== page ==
Hmm. “Prohibited network use rules,” you say… so you also can’t do this:

 
Sprint data services are provided solely for purposes of web surfing, sending and receiving email, photographs and other similar messaging activities, and the non-continuous streaming of videos, downloading of files or on line gaming. Our data services may not be used: (i) to generate excessive amounts of Internet traffic through the continuous, unattended streaming, downloading or uploading of videos or other files or to operate hosting services including, but not limited to, web or gaming hosting; (ii) to maintain continuous active network connections to the Internet such as through a web camera or machine-to-machine connections that do not involve active participation by a person; (vi) for an activity that connects any device to Personal Computers (including without limitation, laptops), or other equipment for the purpose of transmitting wireless data over the network (unless customer is using a plan designated for such usage); or (vi) for any other reason that, in our sole discretion violates our policy of providing service for individual use. Unlimited Use Plans. If you subscribe to rate plans, services or features that are described as unlimited, you should be aware that such "unlimited" plans are subject to these Sprint Prohibited Network Uses.

 

Bolding mine, except for the “Unlimited Use Plans” title. First bolding refers to tethering, which this entire time I’ve treated as an understood ‘not unlimited’ factor, because no one is stupid enough to think that tethering would be unlimited on any of these telecom’s plans. Apple wouldn’t care. That’s part of my claim here. Were they to have their own network, they’d set it apart by having no fine print to their service claims other than re-delineating what you can’t do on their networks because it’s already illegal in whatever country you live.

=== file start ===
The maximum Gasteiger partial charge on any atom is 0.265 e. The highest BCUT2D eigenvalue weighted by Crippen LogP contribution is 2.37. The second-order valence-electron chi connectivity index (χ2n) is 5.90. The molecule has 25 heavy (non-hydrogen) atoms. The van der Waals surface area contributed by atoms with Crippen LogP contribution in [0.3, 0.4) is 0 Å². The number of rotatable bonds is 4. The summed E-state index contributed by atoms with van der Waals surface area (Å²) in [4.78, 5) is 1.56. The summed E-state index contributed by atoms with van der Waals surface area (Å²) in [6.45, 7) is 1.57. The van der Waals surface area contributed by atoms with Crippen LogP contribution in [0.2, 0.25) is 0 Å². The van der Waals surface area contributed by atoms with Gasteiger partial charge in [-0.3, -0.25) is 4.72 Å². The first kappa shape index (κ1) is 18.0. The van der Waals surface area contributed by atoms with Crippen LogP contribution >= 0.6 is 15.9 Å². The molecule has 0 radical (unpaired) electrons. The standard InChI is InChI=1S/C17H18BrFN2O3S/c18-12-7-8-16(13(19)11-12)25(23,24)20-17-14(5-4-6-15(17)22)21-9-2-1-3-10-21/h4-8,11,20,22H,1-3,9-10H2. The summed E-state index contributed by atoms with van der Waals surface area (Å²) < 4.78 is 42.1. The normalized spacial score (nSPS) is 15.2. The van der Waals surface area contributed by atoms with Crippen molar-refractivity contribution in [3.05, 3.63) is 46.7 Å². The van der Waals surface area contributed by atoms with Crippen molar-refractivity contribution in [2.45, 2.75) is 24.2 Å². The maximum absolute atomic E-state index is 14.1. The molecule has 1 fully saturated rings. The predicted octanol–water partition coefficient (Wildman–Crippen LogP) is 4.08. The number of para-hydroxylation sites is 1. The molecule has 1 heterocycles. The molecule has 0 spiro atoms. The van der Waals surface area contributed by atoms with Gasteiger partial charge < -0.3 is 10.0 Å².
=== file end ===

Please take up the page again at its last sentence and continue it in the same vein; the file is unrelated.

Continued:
And what about T-Mobile?


Well…

 
 Unlimited 4G data includes 2.5 GB of tethering

 

That’s better than Sprint, at least, but is of course not “unlimited”. Its terms are otherwise similar to Sprint.

 

You’ll notice that I cut out the obvious ones (can’t use for constant requests to servers, can’t use as an e-mail service, etc.) because those are illegal in the first place and don’t matter to end-users. The rest? That’s becoming ever more standard use case stuff.

 

Straight Talk’s “unlimited” claims are even more stringent, but they’re a budget provider, so the stringency is to be expected. Still calling it “unlimited”, however, isn’t.

Originally posted by Marvin

Even if [the 5.5” iPhone exists], it doesn’t deserve to.
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Originally posted by Marvin

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post #62 of 72
Quote:
Originally Posted by Tallest Skil View Post

Apple wouldn’t care.
That’s part of my claim here. Were they to have their own network, they
’d set it apart by having no fine print to their service claims
Pure speculation, and unconvincing. Apple throttle many of their services; iCloud storage, Photo Stream traffic, and a new x.0 iOS release is always slow to download at zero hour. Apple are subject to the exact same limitations and cost considerations as any other carrier. This idea that they'd spring magic dust and everything would be limitless is a fantasy.

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post #63 of 72
Originally Posted by Crowley View Post
Pure speculation, and unconvincing. Apple throttle many of their services; iCloud storage, Photo Stream traffic

 

Talk about pure, unconvincing speculation! :no:

 
and a new x.0 iOS release is always slow to download at zero hour.

 

Yeah, it’s not like they have 200,000,000 devices downloading at once or anything.

 
This idea that they'd spring magic dust and everything would be limitless is a fantasy.

 

Not really. The existing telecoms could do it with a hit to their profits. The concept itself is far from ludicrous; choosing to do it is an Apple thing.

Originally posted by Marvin

Even if [the 5.5” iPhone exists], it doesn’t deserve to.
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Originally posted by Marvin